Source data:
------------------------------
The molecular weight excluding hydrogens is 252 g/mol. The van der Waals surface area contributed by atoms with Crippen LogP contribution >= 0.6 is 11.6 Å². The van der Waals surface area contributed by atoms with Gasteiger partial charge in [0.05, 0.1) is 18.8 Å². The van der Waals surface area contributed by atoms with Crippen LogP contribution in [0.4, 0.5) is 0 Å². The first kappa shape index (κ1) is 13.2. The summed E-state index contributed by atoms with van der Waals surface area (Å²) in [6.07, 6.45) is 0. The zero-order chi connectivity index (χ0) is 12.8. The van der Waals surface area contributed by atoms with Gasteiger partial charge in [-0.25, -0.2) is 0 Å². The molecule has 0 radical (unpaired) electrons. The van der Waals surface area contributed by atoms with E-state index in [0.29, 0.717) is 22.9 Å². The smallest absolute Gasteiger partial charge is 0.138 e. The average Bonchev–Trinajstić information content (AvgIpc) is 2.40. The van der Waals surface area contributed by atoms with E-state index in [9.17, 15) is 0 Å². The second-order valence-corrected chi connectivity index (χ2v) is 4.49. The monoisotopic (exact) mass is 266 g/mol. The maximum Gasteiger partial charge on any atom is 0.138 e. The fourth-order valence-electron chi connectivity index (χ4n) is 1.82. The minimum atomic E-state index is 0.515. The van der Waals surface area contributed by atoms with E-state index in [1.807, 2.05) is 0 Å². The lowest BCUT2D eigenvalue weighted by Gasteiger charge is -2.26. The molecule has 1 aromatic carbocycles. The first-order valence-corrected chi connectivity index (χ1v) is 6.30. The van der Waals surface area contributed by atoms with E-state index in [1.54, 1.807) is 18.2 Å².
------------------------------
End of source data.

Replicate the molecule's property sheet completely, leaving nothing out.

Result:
The molecular weight excluding hydrogens is 252 g/mol. The van der Waals surface area contributed by atoms with Crippen LogP contribution >= 0.6 is 11.6 Å². The van der Waals surface area contributed by atoms with Gasteiger partial charge in [0.05, 0.1) is 18.8 Å². The van der Waals surface area contributed by atoms with Crippen LogP contribution in [0.4, 0.5) is 0 Å². The first kappa shape index (κ1) is 13.2. The summed E-state index contributed by atoms with van der Waals surface area (Å²) in [6.07, 6.45) is 0. The zero-order chi connectivity index (χ0) is 12.8. The van der Waals surface area contributed by atoms with Gasteiger partial charge in [-0.25, -0.2) is 0 Å². The molecule has 0 radical (unpaired) electrons. The van der Waals surface area contributed by atoms with E-state index in [0.29, 0.717) is 22.9 Å². The smallest absolute Gasteiger partial charge is 0.138 e. The average Bonchev–Trinajstić information content (AvgIpc) is 2.40. The van der Waals surface area contributed by atoms with E-state index in [9.17, 15) is 0 Å². The second-order valence-corrected chi connectivity index (χ2v) is 4.49. The monoisotopic (exact) mass is 266 g/mol. The maximum Gasteiger partial charge on any atom is 0.138 e. The fourth-order valence-electron chi connectivity index (χ4n) is 1.82. The minimum atomic E-state index is 0.515. The van der Waals surface area contributed by atoms with E-state index in [1.807, 2.05) is 0 Å². The lowest BCUT2D eigenvalue weighted by Gasteiger charge is -2.26. The molecule has 1 aromatic carbocycles. The first-order valence-corrected chi connectivity index (χ1v) is 6.30. The van der Waals surface area contributed by atoms with E-state index in [1.54, 1.807) is 18.2 Å².